The story follows the lives of settlers in the turn-of-the-century Oklahoma territory, in a time when life on the frontier was hard, but the community was close-knit. The melodrama centers around young soon-to-be-lovers Curly (Hugh Jackman) and Laurey (Josefina Gabrille). Laurey is on the cusp of womanhood, still gallivanting in overalls around the farm she and her maiden Aunt Eller (Maureen Lipman) manage, while her best friend Ado Annie (Vicki Simon) has graduated to frills and corsets and kissing (amongst other pastimes). Laurey and Curly are assumed by the townsfolk to already be sweethearts, and the two resist their attraction almost out of pure stubbornness, until the night of the Box Social to raise money for the new schoolhouse. Just to spite Curly, Laurey has accepted the invitation of farm hand Jud Fry (Shuler Hensley). However, the churlish and uncouth Jud's disturbing obsession with Laurey makes her uncomfortable, and for good reason. Having vivid nightmares about Jud killing Curly and pressing his unwanted attentions upon her, by the night of the party Laurey is wound tight as a spring. Curly and Jud vie for her affections in the form of the box lunch auction, which ends with Curly having sold everything he owns, down to his gun and saddle -- by which he makes his living as a cowboy -- to outbid Jud. This sends Jud into a murderous rage, which results in him crashing Laurey and Curly's wedding, with deadly results.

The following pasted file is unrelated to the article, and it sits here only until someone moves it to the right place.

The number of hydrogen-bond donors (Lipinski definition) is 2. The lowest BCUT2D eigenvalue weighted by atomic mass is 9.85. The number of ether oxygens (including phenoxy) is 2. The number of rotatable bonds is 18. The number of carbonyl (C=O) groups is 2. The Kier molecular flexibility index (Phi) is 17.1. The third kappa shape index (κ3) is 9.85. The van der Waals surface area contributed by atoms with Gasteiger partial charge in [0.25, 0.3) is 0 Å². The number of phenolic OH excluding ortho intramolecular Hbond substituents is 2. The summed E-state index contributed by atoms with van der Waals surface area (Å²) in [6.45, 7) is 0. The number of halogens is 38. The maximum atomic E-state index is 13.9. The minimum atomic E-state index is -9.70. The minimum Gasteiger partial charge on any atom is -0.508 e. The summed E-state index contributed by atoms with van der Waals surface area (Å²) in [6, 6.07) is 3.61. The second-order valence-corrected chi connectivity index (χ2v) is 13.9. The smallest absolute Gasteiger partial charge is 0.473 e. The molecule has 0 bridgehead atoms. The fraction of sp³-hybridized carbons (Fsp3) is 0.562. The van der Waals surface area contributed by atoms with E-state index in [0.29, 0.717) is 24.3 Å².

Bringing some much-needed humor to the three-hour production is the love triangle of Bill (Jimmy Johnston), Ado Annie, and Persian peddler Ali Hakim (Peter Polycarpou), who isn't so much looking for a wife as he is a roll in the hay. Both innocent and sensual, Ado Annie is a little girl in a grownup woman's body, playing both suitors against each other not out of malice so much as a genuine confusion as to what she really wants from life. However, her shotgun-toting father, Cord Elam (Stuart Milligan), knows exactly what he wants -- $50 cash from Jim to take his daughter's hand in marriage, or Ali Hakim's ring on her hand, after he catches the two fooling around. Rounding out the cast is matriarch Aunt Eller (the astounding Lipman), who is de facto leader of the town, trying to diffuse explosive situations as they happen, gruffly fond of Curly and fiercely protective of Laurey.